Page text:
Elizabeth Warren, the Harvard professor who originated the idea of the consumer financial protection agency, supports the current version of the bureau that Wall Street reform conference committee negotiators are settling on, she told the Huffington Post.
Though her endorsement isn't a ringing one, Warren, who chairs the congressional panel overseeing the bailout, said that the version emerging from negotiators is strong enough to rein in abuses in the lending industry despite exemptions that Congress has carved out for auto dealers.
"I'm disappointed that Congress seems to be taking the side of auto lenders and big banks over the Pentagon, community banks, and all the public interest groups that oppose an auto dealer carve-out, and there are some other problems as well," said Warren. "But right now the bureau has the authority and the independence it needs to fix the broken credit market. I keep waiting for an incoming missile that means the banks have won their fight to destroy this consumer agency, but that hasn't happened so far -- and I don't think it will."
Indeed, the bureau was left for dead almost as often as the public option was during the health care debate, yet it rose after each assault. Backers of the CFPA -- which has now become the CFPB -- wanted an independent director, an independent source of funding that Congress can't cut off and independent authority to write and enforce rules.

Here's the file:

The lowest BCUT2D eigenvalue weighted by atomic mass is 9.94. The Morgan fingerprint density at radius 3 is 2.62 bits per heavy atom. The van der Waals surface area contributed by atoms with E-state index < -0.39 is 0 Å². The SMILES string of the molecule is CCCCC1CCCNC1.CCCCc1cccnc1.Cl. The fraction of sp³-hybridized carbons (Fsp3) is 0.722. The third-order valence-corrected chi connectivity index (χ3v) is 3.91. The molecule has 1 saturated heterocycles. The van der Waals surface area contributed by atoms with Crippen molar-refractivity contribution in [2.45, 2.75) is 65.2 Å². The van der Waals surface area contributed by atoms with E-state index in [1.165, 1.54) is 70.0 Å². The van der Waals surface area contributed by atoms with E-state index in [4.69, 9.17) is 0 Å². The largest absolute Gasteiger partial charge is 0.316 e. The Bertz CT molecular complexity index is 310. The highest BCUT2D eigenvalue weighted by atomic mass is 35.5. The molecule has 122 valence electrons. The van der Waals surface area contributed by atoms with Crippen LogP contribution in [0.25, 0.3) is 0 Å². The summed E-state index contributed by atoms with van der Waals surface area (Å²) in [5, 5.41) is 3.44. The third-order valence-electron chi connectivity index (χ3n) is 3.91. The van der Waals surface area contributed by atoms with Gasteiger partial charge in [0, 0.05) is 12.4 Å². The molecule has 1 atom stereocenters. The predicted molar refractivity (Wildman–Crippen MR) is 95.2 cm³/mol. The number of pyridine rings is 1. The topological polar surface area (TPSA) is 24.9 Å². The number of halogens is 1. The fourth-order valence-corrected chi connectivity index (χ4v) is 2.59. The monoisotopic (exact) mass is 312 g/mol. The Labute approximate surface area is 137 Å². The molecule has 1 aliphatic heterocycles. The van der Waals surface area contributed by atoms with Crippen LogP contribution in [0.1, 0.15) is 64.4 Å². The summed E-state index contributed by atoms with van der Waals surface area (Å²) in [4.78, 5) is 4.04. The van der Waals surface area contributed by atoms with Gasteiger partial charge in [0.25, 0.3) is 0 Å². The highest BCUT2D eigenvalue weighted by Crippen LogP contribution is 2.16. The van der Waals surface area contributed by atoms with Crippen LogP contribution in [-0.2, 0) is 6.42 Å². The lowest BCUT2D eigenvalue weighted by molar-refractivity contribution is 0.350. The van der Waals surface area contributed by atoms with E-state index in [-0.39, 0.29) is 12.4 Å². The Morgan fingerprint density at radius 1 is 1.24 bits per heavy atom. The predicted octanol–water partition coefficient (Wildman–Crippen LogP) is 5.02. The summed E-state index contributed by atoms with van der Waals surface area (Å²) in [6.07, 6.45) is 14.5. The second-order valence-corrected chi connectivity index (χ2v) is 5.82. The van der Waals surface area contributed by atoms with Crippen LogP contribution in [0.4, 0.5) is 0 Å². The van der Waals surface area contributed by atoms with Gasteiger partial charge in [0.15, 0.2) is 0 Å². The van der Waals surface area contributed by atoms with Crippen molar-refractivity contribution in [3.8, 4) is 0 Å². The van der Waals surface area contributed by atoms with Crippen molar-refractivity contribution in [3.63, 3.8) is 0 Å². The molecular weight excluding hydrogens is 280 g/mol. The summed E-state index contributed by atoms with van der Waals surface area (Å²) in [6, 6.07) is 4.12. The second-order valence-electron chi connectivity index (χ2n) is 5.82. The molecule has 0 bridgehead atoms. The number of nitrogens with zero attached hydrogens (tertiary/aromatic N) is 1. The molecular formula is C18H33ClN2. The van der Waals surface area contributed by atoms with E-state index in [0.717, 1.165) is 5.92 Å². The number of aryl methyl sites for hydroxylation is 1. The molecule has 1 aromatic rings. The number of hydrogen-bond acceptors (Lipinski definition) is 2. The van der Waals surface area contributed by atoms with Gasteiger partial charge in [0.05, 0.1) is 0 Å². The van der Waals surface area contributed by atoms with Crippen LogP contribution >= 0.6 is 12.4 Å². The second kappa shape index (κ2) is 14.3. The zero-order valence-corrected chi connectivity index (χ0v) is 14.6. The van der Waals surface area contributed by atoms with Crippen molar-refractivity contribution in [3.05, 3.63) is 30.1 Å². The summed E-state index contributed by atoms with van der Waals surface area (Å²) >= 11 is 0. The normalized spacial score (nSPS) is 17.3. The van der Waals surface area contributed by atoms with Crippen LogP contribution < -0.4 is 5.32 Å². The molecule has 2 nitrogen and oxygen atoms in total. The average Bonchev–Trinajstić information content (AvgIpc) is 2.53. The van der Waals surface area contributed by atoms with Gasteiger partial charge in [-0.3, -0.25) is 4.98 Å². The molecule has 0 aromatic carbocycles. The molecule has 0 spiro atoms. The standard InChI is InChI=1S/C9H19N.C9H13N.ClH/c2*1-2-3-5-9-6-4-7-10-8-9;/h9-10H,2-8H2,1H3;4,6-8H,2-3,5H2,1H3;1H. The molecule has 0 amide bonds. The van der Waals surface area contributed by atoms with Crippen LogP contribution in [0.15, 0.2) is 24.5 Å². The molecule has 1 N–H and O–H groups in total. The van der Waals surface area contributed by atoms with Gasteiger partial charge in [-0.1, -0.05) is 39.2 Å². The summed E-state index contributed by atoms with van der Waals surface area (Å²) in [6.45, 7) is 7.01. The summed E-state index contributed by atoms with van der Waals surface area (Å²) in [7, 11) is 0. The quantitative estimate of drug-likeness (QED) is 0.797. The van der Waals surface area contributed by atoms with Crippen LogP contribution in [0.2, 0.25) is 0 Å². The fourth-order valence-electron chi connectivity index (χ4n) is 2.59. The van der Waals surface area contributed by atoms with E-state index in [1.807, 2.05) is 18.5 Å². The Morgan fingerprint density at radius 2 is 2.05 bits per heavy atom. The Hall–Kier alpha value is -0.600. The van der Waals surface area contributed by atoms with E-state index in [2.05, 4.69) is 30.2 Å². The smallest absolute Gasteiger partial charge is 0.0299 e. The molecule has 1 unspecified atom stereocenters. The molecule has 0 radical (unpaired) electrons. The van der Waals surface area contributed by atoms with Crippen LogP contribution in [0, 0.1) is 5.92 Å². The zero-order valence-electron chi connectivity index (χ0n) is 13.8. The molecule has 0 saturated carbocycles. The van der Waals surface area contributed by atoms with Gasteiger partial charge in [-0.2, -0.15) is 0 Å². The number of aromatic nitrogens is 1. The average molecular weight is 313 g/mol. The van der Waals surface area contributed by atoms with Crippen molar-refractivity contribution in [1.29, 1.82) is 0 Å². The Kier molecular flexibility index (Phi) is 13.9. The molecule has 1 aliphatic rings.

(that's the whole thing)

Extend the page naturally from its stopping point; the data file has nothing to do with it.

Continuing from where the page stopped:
"From the Republican point of view, the idea of a separate agency is still anathema," said Sen. Robert Bennett of Utah back in January. Bennett, a senior Republican on the banking committee, said an independent agency can go too far in the direction of tight regulation without taking into account the effect of the rules it creates on business and the economy. He said he's seen it happen before.
"Can you say EPA?" he asked, lifting his eyebrows. The Republican Party has regretted for years that President Richard Nixon made the EPA independent. As the debate carried on, however, the GOP largely dropped its public opposition, finding a hostile environment for the argument that consumers shouldn't be protected from deceptive financial products. With the GOP ceding ground, bank lobbyists were left with few allies and the fight moved to more structural issues such as breaking up banks and barring them from trading taxpayer-backed money for their own profit or running undercapitalized swaps desks. The effort to break the banks down in size failed, but the latter two structural reforms are still alive.
While the CFPB isn't a stand-alone agency -- it will be housed within the Federal Reserve -- the Fed does not have authority over it. Instead, the Fed is required to fund the bureau, meaning members of future Congresses can't cut off funding for the CFPB.
Opponents of the CFPB had sought to create a commission that would oversee it, rather than one director -- a proposal partly aimed at preventing Warren herself from running it. In the House, in fact, Republicans proposed an amendment that was designed to eliminate Warren from consideration. That amendment failed.
Opponents also wanted the CFPB to be subservient to bank regulators, arguing that writing and enforcing consumer protection rules could jeopardize the "safety and soundness" of the financial industry. On that front, they met with more success. A council of regulators, made up of the heads of the Securities and Exchange Commission, the Federal Deposit Insurance Corporation, the Commodities Futures Trading Commission and others would have authority to veto rules created by the CFPB if two-thirds of the regulators insist that the safety and soundness of the system is put at risk by a new consumer protection rule.
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